One of the scariest moments was a couple of miles off an island early in their adventure. They were being approached by a small boat with a couple of men in it. They soon realized they were being confronted by ‘Eastern Carribean Boat Boys’. “We thought we were in a bit of trouble, but quickly realized they were just trying to make a living off the sailors.” They come out to your boat, trying to help you find with things you might need or want. Sell you fresh fish, fruit and even go to the mainland and pick up supplies for you. Their lifestyle is to make money off the sailors. They want to help you. “All the extra items I packed have been very useful, because we use it to trade for stuff we need or want.”

“Once you give up the comforts of everyday life, the fear factor becomes real. The safety net of the mainland is of real concern at first, but you learn to adapt.” She adds, “you risk your life everyday driving Red Dirt hill.”

“I don’t miss the mountain life, I still love it but we wanted to do something new and different.” Warren’s dream, that started years ago with a love for the ocean, has turned into their reality and they love it. There is a big draw to come back to Grand County someday. “Before the boat, we were thinking we might come back and build a home in the area, but who knows at this point, because there is so much out there. Ideas are just flowing out every day. We may even find a cool island and open an Eco Lodge of some sort, who knows?”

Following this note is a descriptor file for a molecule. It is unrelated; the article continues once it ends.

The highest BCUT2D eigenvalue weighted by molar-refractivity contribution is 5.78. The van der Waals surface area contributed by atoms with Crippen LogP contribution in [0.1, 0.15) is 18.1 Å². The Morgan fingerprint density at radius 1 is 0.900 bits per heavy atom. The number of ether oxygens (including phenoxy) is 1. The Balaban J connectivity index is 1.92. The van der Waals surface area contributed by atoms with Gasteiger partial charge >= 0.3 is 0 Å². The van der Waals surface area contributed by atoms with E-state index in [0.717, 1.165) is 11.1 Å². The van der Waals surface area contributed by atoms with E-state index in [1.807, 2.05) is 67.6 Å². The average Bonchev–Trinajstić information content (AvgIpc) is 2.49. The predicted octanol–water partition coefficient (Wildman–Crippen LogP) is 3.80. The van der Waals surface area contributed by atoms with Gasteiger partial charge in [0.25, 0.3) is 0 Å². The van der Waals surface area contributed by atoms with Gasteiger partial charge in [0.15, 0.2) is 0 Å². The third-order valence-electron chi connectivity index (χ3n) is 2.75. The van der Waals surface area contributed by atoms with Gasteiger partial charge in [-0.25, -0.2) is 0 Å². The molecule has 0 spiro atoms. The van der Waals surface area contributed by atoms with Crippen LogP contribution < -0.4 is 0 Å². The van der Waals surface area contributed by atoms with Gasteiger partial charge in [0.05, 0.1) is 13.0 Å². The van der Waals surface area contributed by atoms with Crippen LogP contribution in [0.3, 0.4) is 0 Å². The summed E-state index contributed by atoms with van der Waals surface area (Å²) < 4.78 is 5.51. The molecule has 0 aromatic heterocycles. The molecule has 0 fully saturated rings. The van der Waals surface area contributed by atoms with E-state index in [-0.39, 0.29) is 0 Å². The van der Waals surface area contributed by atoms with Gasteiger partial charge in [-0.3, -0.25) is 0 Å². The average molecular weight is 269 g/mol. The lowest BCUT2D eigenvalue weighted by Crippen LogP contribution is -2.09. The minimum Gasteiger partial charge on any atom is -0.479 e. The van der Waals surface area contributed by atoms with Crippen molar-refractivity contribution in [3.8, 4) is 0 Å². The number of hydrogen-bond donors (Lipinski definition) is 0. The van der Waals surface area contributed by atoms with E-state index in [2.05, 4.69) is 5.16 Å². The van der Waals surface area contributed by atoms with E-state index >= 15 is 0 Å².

Erica said one of their goals in the next year or two is to sail the Panama Canal and cross the Pacific. Their lifestyle is portrayed as beautiful sunsets, cocktails and good times, but the weather can put you in your place fairly quickly. Erica said, “We are learning more everyday. We are eager to see the rest of the world.”  

Warren and Erica document their experiences and journey with weekly video episodes and blogs of all their adventures. “We tend to turn the camera on when we are having fun but are trying to focus on coverage in all conditions.” If you want to have a look, follow them on social media or subscribe to their weekly video episodes. All the links and more information about their adventures can be found on their website. https://www.wesail.world/